Don’t Be That Guy

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Usually these types of articles are better reserved for some of those leading up to the season type posts. But I saw this and in the moment it moved me so much that I had to write this article. Twitter is a phenomenal website. It breaks news, it provides updates, it gives bloggers a way to build their following (don’t forget to follow with that link on the right). It gives celebrities a way to interact with their fans…or more appropriately it gives fans a way to interact with celebrities.

But too often, Twitter is used like this. A way for a guy who had nothing better to do at that moment than to harass Arian Foster of the Houston Texans, has the chance to do just that. Also just while we’re talking about the tweet itself – Arian Foster didn’t have a bad fantasy year when he was healthy (8 games 542 yards 4.5 YPC). He was every bit the first round pick everyone drafted, then he got injured which can totally happen when 11 premier athletes are trying to tackle you as you run and cut.

It’s a pretty big thrill when someone famous you follow on Twitter responds to you. Even this guy responded back to Foster thanking him. I’ve had it happen a couple times. You look at your phone and you don’t quite recognize that this famous person responded to a random tweet you sent them. It’s a big deal for a bit and if any of your friends know about that person you tell them immediately. I sent a text to a buddy of mine solely because Pacman Jones followed The Fantasy Force on Twitter.

Responding to fans is a double edged sword. If fans know that you interact with them on social media it makes them more prone to complain when they do something you don’t like (ex. getting surgery for a bulging disc in your back). But it’s also this really cool and encouraging thing to see. It’s pretty dope knowing that you @ someone famous and they take a couple seconds out of their day to respond to you. It’s essentially like seeing Arian Foster in line at the bank and working up the stones to say something to him and you guys go on to actually exchange a couple words. That’d be a story you tell for years! And you’re lying if you say otherwise.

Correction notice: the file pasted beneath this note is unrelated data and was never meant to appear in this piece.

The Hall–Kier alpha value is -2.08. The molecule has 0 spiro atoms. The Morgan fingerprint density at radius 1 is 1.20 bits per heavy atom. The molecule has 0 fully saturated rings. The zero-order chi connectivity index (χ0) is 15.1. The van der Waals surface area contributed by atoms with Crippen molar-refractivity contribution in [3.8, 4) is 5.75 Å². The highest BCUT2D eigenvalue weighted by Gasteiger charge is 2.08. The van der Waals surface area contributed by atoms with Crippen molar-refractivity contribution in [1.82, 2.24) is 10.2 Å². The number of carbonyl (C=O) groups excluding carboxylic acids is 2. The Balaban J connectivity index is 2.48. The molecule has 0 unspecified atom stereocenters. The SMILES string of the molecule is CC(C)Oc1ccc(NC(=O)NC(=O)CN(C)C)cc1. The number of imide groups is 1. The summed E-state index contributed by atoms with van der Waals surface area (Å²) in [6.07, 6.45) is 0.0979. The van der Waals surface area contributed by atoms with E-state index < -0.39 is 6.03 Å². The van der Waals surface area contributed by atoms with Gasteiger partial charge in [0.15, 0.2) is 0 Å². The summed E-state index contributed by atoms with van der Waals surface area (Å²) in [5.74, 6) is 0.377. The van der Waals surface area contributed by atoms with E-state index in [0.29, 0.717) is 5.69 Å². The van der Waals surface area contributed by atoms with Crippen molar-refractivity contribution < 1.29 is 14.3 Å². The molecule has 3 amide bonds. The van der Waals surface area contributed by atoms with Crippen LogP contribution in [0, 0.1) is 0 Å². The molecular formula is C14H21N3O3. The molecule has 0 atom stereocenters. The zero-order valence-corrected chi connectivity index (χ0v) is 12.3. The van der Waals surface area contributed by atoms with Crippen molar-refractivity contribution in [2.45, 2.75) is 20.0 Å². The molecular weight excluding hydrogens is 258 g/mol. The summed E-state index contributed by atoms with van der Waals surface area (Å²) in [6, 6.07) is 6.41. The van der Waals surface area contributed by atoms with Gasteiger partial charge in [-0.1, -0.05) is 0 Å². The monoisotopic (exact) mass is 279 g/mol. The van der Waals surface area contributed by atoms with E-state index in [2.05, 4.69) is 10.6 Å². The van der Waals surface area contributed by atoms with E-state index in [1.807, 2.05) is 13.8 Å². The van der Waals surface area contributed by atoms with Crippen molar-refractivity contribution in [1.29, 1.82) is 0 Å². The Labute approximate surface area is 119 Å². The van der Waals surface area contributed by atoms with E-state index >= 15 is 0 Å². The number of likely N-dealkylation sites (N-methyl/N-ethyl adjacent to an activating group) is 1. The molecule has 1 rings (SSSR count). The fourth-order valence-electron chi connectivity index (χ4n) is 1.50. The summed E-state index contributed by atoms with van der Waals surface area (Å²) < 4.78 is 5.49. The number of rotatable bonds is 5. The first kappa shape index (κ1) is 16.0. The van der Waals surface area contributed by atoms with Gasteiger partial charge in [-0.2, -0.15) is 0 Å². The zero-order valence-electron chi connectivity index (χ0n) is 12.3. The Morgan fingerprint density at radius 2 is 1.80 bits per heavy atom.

Which is why I hate seeing this. This isn’t just bad for that guy who had Foster RT his idiocy. It’s bad for fantasy football. When people ask me what my interests are I excitedly tell them I’m an avid fantasy football player. By now most people have at the very least heard the phrase so even if they aren’t quite sure what it is they knows it’s a thing. And that thing is beautiful.

Fantasy football is doing something amazing. It’s bringing a wide array of people together. There are office leagues which give workers a shot to beat their boss at something. There are family leagues which create new debates at dinner tables and holidays. And there are leagues that I’m in with people that I probably wouldn’t be talking to anymore in my life if it weren’t for our mutual love of fantasy football. And that guy is a black eye for us.

That guy makes us look like children and it’s just embarrassing. I don’t want to tell people I play fantasy football and have them come back with, “oh so you must tweet at athletes when they don’t do well enough for you” That would be mortifying! If you’re angry at a professional athlete for how he or she performed in a game trust me they’re angry at themselves. They don’t have a crucial week 4 matchup with Doug from accounting, or aunt Tina who stumbled into getting Josh Gordon, or Mark from college who has beat you the past 3 years. They have a check riding on it. That’s the money to provide for their family, keep a roof over their heads, and put food on the table.

I don’t want us to be normal. We’re nerdy (face it) we look at practice reports, we’ve Googled what an ACL is, and we know that if the coach would just call a sweep to the weak side the defense would stop clogging the running lanes on trap plays. I just don’t want us to be embarrassing, to have a bad reputation, to look uncouth. Some of you may disagree with me, and that’s fine. In fact I encourage you to tweet me whether or not you think I’m right and why, maybe get it in the comments section and we can all have a debate. But there’s just no way to put a good face on that. That guy wasn’t passionate about Foster’s performance, the Texans’ prospects for the upcoming season, or even fantasy football. He was a troll who could help but fanboy out when he got a response.

You can argue that athletes invite this when they sign up for Twitter, I think they signed up for the same reasons we did. Some will say that athletes need thicker skin. I say some people need less thick skulls.

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